The attack was a success, and Sanborn’s battle lust was now fully aroused. Germans were retreating, and he picked off three with his increasingly unsteady rifle aim. He aimed for a fourth when a shell hit in front of him, blasting his rifle apart.
“How I escaped I am beyond fathoming,” he wrote. Even so, he was thrown to the other side of the ditch he was in.
The blast shocked him. Now he was unable to stand up. He realized his thigh wound was far worse than he had thought.
“At this point, my mind went through a strange train of thought,” he wrote. He struggled to control an urge to run, but then, “the most wonderful frame of mind and comfort came to me.”
Sanborn realized he couldn’t go any further, he had done all he could do. He decided to crawl back to an aid station.
“After I decided to go back, the bursting shells and the singing bullets seemed much less dangerous to me,” he wrote. “I had stopped shooting at them and I sort of thought they had stopped shooting at me.”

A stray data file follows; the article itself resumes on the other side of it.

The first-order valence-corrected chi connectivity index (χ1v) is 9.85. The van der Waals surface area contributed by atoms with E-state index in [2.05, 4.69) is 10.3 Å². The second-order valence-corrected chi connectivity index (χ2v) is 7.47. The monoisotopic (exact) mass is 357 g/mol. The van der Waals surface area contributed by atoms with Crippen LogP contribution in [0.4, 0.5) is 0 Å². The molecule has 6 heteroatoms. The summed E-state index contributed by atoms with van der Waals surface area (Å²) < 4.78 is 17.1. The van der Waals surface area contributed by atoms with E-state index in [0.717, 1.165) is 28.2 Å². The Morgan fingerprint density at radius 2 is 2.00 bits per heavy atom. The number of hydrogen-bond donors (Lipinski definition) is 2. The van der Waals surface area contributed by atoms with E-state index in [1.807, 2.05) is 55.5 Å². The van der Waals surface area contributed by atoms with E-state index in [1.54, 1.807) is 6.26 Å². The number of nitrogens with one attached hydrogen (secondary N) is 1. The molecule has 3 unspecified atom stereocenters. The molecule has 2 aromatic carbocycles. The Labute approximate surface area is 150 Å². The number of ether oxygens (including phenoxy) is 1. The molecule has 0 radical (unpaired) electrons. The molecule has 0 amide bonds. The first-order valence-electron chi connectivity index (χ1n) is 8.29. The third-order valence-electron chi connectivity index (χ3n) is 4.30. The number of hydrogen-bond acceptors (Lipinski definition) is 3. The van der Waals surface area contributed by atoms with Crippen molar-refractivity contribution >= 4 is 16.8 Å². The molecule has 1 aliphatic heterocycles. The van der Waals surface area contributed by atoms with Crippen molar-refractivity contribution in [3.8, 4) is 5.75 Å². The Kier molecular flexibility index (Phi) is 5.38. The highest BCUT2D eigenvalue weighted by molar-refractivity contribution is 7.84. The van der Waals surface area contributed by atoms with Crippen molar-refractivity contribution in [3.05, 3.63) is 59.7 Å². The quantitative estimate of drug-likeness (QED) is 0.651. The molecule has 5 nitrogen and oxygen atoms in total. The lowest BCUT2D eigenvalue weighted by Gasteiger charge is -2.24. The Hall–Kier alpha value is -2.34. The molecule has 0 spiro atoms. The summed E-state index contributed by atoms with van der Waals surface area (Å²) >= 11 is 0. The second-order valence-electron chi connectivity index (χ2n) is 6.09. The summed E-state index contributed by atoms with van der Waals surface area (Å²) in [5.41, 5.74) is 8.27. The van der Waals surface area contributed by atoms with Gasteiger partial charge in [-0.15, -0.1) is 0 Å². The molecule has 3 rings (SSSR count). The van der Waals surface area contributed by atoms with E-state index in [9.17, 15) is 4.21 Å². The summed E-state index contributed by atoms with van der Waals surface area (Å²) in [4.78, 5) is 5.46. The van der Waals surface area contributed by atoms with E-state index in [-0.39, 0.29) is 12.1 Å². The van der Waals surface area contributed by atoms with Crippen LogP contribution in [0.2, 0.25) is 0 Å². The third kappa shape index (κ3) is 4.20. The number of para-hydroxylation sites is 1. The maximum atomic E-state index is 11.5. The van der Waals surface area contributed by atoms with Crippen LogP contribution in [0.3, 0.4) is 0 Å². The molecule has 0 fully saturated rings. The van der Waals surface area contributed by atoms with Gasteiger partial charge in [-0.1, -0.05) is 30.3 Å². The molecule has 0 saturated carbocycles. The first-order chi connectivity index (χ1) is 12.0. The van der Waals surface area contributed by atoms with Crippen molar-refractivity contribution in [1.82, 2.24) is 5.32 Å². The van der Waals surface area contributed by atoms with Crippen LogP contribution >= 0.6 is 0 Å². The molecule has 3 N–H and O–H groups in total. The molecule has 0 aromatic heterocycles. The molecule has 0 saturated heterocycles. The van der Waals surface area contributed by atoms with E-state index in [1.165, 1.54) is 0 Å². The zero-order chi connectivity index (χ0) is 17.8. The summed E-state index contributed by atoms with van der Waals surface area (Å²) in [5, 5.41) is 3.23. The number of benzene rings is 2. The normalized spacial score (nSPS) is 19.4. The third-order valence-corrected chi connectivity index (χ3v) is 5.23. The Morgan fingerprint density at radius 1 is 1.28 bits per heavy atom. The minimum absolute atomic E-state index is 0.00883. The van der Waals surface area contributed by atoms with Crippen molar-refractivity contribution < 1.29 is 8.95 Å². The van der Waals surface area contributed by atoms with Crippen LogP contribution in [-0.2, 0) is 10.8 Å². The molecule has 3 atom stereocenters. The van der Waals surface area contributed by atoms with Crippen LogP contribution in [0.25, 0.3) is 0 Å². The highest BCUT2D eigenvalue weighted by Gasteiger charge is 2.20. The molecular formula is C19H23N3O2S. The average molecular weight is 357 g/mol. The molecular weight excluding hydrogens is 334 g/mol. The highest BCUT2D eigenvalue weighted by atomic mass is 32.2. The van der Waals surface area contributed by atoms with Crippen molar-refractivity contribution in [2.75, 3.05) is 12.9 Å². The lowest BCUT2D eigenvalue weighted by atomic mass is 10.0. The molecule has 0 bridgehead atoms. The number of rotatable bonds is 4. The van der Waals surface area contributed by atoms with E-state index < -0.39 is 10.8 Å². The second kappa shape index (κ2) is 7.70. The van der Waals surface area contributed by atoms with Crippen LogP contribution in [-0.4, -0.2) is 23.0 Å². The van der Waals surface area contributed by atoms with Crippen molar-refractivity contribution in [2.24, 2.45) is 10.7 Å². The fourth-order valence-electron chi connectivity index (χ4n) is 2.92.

He made it about 50 yards. Another bullet ripped through his leg, hitting him like “a sledgehammer.” He was knocked down flat. He could no longer crawl. Instead, he rolled. With the help of another soldier, he twisted a tourniquet tightly around his leg to slow the flow of blood.
That bullet angered him.
“I had been satisfied to quit and call it a day — but he wasn’t and it struck me as being quite unfair,” he wrote.
Sanborn was eventually brought to a field hospital, near the front. As he eased in and out of consciousness, the hospital came under German artillery fire. He was hit again, this time in the hand.